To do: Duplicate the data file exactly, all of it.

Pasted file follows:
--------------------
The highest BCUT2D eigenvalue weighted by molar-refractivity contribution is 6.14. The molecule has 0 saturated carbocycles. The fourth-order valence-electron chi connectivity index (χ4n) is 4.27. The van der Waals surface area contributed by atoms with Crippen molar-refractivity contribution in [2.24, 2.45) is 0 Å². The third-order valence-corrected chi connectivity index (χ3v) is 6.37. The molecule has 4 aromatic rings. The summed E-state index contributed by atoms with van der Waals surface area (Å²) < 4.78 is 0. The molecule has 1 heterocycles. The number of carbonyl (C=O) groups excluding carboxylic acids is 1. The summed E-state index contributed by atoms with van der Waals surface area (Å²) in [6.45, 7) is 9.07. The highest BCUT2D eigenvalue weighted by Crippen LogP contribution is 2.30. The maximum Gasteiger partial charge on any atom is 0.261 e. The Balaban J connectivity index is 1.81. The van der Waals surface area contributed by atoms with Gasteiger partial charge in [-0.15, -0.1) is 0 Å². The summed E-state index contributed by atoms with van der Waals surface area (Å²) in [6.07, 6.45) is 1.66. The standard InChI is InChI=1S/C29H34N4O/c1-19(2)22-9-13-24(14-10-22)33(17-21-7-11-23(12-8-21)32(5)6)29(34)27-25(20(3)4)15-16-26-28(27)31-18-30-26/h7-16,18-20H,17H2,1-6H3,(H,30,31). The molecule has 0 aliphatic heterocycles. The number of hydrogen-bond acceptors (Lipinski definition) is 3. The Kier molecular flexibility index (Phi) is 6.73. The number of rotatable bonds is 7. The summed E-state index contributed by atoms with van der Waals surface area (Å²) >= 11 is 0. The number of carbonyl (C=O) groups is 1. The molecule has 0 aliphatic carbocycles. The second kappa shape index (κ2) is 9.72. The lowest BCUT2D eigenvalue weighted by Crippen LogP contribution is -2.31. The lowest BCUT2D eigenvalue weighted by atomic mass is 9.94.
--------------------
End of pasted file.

The highest BCUT2D eigenvalue weighted by molar-refractivity contribution is 6.14. The molecule has 0 saturated carbocycles. The fourth-order valence-electron chi connectivity index (χ4n) is 4.27. The van der Waals surface area contributed by atoms with Crippen molar-refractivity contribution in [2.24, 2.45) is 0 Å². The third-order valence-corrected chi connectivity index (χ3v) is 6.37. The molecule has 4 aromatic rings. The summed E-state index contributed by atoms with van der Waals surface area (Å²) < 4.78 is 0. The molecule has 1 heterocycles. The number of carbonyl (C=O) groups excluding carboxylic acids is 1. The summed E-state index contributed by atoms with van der Waals surface area (Å²) in [6.45, 7) is 9.07. The highest BCUT2D eigenvalue weighted by Crippen LogP contribution is 2.30. The maximum Gasteiger partial charge on any atom is 0.261 e. The Balaban J connectivity index is 1.81. The van der Waals surface area contributed by atoms with Gasteiger partial charge in [-0.15, -0.1) is 0 Å². The summed E-state index contributed by atoms with van der Waals surface area (Å²) in [6.07, 6.45) is 1.66. The standard InChI is InChI=1S/C29H34N4O/c1-19(2)22-9-13-24(14-10-22)33(17-21-7-11-23(12-8-21)32(5)6)29(34)27-25(20(3)4)15-16-26-28(27)31-18-30-26/h7-16,18-20H,17H2,1-6H3,(H,30,31). The molecule has 0 aliphatic heterocycles. The number of hydrogen-bond acceptors (Lipinski definition) is 3. The Kier molecular flexibility index (Phi) is 6.73. The number of rotatable bonds is 7. The summed E-state index contributed by atoms with van der Waals surface area (Å²) >= 11 is 0. The number of carbonyl (C=O) groups is 1. The molecule has 0 aliphatic carbocycles. The second kappa shape index (κ2) is 9.72. The lowest BCUT2D eigenvalue weighted by Crippen LogP contribution is -2.31. The lowest BCUT2D eigenvalue weighted by atomic mass is 9.94.